The monthly payments that you make into your arrangement will cover the payments to your creditors as well as the Nominee’s and Supervisor’s fees involved in an IVA. These fees will not affect your monthly payments, as by agreeing to the terms of the IVA your creditors agree to accept a lower return from the arrangement. This means that the payments remain affordable for you.

  1. How long will an IVA last?

Monthly payments are usually made into an IVA over a period of 60 months (5 years).
You may be in a position to make a Full and Final offer to your creditors. This type of IVA would usually be for a period of 12 months.

An IVA will continue as long as regular payments are maintained. Defaulting on payments could result in the failure of the IVA at which point the debtor could be made bankrupt.

  1. Which debts can be included in an IVA?

The following debts can be included in an IVA:

  • Bank accounts
  • Finance company loans
  • Credit or store cards
  • Outstanding VAT
  • Outstanding Inland Revenue debts
  • Loans from friends and family

Outstanding Hire Purchase shortfall payments on goods that you no longer have (typically repossessions or write-offs)

You must however keep up full contractual payments to your secured debts and other priority debts (see below), an allowance for which will be made in your expenditure schedule.

Debts that cannot be included in an IVA are:

  • Mortgages and loans secured on your property
  • Hire Purchase Agreements (except shortfalls)
  • Magistrates Court Fines, speeding/parking tickets etc
  • Debts incurred through fraudulent activity
  • Maintenance/CSA Arrears
  • Arrears on a rental property (however you may be able to include outstanding rent on a previous property)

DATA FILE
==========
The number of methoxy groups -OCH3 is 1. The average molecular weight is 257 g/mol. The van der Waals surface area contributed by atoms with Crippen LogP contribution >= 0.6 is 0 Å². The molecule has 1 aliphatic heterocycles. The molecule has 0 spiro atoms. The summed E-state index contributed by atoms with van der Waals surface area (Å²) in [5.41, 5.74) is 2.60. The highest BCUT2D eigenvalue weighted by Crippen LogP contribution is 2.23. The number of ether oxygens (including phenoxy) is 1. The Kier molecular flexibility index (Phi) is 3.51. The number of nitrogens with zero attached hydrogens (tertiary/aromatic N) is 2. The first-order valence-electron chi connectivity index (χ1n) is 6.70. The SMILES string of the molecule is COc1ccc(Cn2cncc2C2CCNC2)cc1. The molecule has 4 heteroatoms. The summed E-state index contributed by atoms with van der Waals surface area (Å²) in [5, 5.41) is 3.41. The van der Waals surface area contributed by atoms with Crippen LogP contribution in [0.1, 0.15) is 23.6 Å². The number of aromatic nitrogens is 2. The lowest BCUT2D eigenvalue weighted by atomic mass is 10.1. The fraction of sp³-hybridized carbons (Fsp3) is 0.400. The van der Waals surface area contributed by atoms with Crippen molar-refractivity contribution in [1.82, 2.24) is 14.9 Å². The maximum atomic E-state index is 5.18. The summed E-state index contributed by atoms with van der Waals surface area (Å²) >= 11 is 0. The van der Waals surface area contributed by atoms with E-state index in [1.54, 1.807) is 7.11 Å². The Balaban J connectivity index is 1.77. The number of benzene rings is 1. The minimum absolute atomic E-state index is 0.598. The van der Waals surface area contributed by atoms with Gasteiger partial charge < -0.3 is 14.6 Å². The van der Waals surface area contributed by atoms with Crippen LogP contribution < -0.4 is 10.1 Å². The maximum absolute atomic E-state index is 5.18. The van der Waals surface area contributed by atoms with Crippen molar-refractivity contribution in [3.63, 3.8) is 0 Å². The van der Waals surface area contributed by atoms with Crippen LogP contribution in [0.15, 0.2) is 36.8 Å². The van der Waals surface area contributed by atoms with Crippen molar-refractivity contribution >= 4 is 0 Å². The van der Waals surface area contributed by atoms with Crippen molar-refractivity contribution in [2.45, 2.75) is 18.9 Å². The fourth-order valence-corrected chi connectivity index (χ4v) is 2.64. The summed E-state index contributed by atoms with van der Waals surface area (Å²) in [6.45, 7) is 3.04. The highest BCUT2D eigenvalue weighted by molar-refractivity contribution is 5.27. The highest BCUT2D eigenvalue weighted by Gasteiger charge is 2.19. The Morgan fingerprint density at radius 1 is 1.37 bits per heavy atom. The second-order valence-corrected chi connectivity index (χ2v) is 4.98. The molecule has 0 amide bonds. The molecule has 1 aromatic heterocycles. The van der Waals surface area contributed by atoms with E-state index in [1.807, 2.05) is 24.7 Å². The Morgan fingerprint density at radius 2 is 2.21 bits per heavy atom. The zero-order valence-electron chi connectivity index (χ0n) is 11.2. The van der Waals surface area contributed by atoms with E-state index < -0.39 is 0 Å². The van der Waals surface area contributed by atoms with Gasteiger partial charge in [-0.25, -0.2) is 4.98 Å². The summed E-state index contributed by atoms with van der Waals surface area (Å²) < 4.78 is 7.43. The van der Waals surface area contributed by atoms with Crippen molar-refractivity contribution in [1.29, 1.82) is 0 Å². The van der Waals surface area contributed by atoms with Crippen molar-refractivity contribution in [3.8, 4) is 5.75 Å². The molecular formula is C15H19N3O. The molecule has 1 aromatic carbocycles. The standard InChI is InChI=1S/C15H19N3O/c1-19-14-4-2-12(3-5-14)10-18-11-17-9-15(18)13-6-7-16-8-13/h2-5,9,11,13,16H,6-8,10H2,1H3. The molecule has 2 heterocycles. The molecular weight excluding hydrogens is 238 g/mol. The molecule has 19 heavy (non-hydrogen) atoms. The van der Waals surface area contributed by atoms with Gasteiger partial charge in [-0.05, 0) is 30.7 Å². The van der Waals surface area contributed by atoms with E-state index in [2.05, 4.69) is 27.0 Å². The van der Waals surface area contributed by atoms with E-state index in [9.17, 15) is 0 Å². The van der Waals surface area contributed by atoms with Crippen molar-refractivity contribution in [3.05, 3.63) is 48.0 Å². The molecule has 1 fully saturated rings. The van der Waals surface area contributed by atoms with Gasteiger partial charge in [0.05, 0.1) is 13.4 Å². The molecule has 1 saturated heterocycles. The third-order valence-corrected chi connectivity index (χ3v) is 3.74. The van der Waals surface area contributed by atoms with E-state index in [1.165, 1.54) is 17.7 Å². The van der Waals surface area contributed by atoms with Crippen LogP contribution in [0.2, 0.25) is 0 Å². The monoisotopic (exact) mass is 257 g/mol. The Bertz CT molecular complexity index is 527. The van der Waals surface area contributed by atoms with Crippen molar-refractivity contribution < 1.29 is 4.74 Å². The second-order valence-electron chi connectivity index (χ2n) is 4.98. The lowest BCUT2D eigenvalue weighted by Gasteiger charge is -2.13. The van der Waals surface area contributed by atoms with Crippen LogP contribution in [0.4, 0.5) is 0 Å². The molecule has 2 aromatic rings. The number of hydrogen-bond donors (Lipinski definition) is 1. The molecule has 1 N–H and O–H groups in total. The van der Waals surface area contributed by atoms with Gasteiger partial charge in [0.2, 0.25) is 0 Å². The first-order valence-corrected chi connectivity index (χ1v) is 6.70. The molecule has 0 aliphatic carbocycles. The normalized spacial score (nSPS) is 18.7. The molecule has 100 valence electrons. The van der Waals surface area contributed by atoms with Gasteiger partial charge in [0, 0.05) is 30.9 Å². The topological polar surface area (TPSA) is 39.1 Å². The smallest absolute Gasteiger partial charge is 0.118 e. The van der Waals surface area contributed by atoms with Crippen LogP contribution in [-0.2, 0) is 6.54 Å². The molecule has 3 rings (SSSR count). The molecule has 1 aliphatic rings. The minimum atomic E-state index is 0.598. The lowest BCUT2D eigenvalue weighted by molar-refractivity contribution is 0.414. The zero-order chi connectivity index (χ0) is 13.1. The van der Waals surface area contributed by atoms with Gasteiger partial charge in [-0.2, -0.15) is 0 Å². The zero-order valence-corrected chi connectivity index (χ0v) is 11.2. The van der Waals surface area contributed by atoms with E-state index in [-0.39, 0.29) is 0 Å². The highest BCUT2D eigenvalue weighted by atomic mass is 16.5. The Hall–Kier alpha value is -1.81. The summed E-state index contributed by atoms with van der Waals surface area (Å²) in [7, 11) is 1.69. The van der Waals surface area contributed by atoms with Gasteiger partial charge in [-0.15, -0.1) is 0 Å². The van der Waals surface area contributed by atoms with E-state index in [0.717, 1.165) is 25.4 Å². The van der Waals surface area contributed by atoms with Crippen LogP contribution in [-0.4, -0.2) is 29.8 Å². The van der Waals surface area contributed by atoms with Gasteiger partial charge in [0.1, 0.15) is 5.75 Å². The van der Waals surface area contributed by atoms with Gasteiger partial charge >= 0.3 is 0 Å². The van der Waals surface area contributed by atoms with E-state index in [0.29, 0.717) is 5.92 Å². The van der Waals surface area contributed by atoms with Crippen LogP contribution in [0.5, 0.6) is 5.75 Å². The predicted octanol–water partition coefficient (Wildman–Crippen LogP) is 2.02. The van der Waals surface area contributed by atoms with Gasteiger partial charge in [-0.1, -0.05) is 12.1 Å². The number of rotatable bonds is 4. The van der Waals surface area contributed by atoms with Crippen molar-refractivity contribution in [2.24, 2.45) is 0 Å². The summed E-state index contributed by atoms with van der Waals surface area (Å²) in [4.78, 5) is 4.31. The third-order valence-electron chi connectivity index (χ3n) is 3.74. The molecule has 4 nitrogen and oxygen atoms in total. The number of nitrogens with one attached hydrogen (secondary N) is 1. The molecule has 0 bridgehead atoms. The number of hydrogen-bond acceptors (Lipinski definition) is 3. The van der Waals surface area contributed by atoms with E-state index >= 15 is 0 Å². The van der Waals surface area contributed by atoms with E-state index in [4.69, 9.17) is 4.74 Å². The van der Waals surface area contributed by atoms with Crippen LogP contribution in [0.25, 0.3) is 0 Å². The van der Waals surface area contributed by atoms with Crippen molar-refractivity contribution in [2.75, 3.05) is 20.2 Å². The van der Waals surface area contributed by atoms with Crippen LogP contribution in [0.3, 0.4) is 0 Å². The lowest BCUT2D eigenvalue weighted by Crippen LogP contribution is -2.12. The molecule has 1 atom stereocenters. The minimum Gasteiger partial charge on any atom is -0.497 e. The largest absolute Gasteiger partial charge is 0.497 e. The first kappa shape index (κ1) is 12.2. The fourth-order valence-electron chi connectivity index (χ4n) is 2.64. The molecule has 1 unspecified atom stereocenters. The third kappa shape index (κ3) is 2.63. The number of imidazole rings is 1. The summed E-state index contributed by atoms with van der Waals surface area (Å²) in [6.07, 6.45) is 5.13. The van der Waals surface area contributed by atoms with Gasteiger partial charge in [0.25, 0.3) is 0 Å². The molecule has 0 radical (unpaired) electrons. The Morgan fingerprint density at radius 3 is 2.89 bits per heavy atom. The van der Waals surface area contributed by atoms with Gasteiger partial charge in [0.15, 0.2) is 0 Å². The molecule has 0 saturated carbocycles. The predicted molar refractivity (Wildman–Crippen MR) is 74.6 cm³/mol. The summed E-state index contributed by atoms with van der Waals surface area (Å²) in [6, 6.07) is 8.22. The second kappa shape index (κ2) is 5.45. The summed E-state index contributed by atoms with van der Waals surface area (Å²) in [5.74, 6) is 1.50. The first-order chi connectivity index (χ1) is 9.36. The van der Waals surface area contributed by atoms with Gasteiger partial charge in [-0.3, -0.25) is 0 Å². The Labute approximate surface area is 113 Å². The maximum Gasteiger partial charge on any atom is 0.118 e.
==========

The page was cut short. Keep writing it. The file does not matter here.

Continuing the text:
1. What happens if I can’t make the payments into my IVA?

It’s important to keep up payments as defaults can result in the failure of the IVA and may lead to bankruptcy.

When considering an IVA, it’s necessary to have a stable income that will last for the duration of the IVA, typically for 60 months (5 years). However, there could be any number of reasons to cause a reduction in income which then affects your ability to keep up payments. Examples include illness, redundancy, relationship breakdown and bereavement.

Therefore, during the term of the IVA, it’s vital that you speak to your supervisor as soon as you think you may have a problem making a payment. There may be options open to you, but communication with your supervisor is absolutely necessary to explore these.

  1. What happens if my financial situation improves during the IVA?

The Supervisor will undertake an annual income and expenditure review to ensure the monthly payments still reflect your surplus income.

You should keep the Supervisor informed of any changes during your IVA. If there is an increase in your surplus income, your Supervisor may request up to 50% of the additional surplus, to be added to your monthly payments.

  1. What if I receive a windfall during my IVA?

Your IVA will include a ‘windfall’ clause. Any assets, including lottery wins, bonus payments, gifts or inheritance have to be declared to the Supervisor and paid into the IVA for the benefit of the creditors.

  1. Will my partner be affected by my IVA?

An IVA (Individual Voluntary Arrangement) is as the name suggests, individual to you. However if any of the debts were taken out in joint names, the other party will also be fully liable for that whole debt.

Your own liability for the joint debt will be taken care of by your IVA; however, the creditor can also pursue the other party for the full outstanding amount whilst your IVA is in place. Once your IVA has completed, the other party will remain liable for any remaining outstanding debt.

  1. Who will find out about my IVA?